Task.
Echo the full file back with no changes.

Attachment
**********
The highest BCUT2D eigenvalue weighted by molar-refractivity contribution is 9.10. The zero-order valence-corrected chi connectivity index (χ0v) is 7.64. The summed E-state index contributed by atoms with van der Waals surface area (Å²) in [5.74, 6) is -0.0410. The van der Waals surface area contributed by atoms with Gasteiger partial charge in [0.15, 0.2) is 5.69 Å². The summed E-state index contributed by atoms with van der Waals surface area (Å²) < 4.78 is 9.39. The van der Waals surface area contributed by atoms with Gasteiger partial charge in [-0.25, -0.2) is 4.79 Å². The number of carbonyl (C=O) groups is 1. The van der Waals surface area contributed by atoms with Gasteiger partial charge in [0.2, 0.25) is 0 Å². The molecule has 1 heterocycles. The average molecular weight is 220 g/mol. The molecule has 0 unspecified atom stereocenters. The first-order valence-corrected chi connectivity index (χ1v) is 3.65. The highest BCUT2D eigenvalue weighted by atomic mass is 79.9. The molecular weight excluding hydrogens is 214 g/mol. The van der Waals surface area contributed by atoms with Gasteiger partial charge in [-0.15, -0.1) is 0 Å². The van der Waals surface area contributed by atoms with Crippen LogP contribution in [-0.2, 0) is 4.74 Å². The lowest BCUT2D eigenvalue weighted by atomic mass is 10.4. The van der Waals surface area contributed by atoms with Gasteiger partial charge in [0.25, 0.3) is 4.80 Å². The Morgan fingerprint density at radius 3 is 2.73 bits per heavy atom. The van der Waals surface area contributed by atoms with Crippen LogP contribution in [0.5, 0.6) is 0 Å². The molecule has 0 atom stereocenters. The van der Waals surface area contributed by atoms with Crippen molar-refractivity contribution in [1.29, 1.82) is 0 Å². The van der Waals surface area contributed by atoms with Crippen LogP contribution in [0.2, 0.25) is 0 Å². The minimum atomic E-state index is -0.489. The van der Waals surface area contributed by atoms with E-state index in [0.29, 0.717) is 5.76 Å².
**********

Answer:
The highest BCUT2D eigenvalue weighted by molar-refractivity contribution is 9.10. The zero-order valence-corrected chi connectivity index (χ0v) is 7.64. The summed E-state index contributed by atoms with van der Waals surface area (Å²) in [5.74, 6) is -0.0410. The van der Waals surface area contributed by atoms with Gasteiger partial charge in [0.15, 0.2) is 5.69 Å². The summed E-state index contributed by atoms with van der Waals surface area (Å²) < 4.78 is 9.39. The van der Waals surface area contributed by atoms with Gasteiger partial charge in [-0.25, -0.2) is 4.79 Å². The number of carbonyl (C=O) groups is 1. The van der Waals surface area contributed by atoms with Gasteiger partial charge in [0.2, 0.25) is 0 Å². The molecule has 1 heterocycles. The average molecular weight is 220 g/mol. The molecule has 0 unspecified atom stereocenters. The first-order valence-corrected chi connectivity index (χ1v) is 3.65. The highest BCUT2D eigenvalue weighted by atomic mass is 79.9. The molecular weight excluding hydrogens is 214 g/mol. The van der Waals surface area contributed by atoms with Gasteiger partial charge in [-0.15, -0.1) is 0 Å². The van der Waals surface area contributed by atoms with Crippen LogP contribution in [-0.2, 0) is 4.74 Å². The lowest BCUT2D eigenvalue weighted by atomic mass is 10.4. The van der Waals surface area contributed by atoms with Gasteiger partial charge in [0.25, 0.3) is 4.80 Å². The Morgan fingerprint density at radius 3 is 2.73 bits per heavy atom. The van der Waals surface area contributed by atoms with Crippen LogP contribution in [0.5, 0.6) is 0 Å². The molecule has 0 atom stereocenters. The van der Waals surface area contributed by atoms with Crippen molar-refractivity contribution in [1.29, 1.82) is 0 Å². The van der Waals surface area contributed by atoms with Crippen LogP contribution in [0.2, 0.25) is 0 Å². The minimum atomic E-state index is -0.489. The van der Waals surface area contributed by atoms with E-state index in [0.29, 0.717) is 5.76 Å².